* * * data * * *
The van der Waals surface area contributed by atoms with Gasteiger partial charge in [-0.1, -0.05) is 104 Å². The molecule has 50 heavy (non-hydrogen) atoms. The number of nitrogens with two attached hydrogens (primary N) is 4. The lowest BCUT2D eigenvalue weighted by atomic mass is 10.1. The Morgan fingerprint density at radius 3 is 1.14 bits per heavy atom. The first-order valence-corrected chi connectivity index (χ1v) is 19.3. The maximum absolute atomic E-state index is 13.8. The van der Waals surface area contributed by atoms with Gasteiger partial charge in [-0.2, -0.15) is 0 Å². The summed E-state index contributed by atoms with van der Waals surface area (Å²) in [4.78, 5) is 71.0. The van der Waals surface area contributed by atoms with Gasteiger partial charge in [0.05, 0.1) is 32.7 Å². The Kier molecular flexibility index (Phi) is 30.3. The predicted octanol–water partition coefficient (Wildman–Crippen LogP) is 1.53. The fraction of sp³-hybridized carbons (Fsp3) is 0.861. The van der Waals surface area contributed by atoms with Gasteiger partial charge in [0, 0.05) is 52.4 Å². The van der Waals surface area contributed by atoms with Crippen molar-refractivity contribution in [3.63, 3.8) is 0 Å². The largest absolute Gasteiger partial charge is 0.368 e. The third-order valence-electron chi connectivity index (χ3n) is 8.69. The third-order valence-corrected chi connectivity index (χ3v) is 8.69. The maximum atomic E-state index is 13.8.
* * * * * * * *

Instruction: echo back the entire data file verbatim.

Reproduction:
The van der Waals surface area contributed by atoms with Gasteiger partial charge in [-0.1, -0.05) is 104 Å². The molecule has 50 heavy (non-hydrogen) atoms. The number of nitrogens with two attached hydrogens (primary N) is 4. The lowest BCUT2D eigenvalue weighted by atomic mass is 10.1. The Morgan fingerprint density at radius 3 is 1.14 bits per heavy atom. The first-order valence-corrected chi connectivity index (χ1v) is 19.3. The maximum absolute atomic E-state index is 13.8. The van der Waals surface area contributed by atoms with Gasteiger partial charge in [-0.2, -0.15) is 0 Å². The summed E-state index contributed by atoms with van der Waals surface area (Å²) in [4.78, 5) is 71.0. The van der Waals surface area contributed by atoms with Gasteiger partial charge in [0.05, 0.1) is 32.7 Å². The Kier molecular flexibility index (Phi) is 30.3. The predicted octanol–water partition coefficient (Wildman–Crippen LogP) is 1.53. The fraction of sp³-hybridized carbons (Fsp3) is 0.861. The van der Waals surface area contributed by atoms with Gasteiger partial charge in [0, 0.05) is 52.4 Å². The van der Waals surface area contributed by atoms with Crippen molar-refractivity contribution in [3.63, 3.8) is 0 Å². The largest absolute Gasteiger partial charge is 0.368 e. The third-order valence-electron chi connectivity index (χ3n) is 8.69. The third-order valence-corrected chi connectivity index (χ3v) is 8.69. The maximum atomic E-state index is 13.8.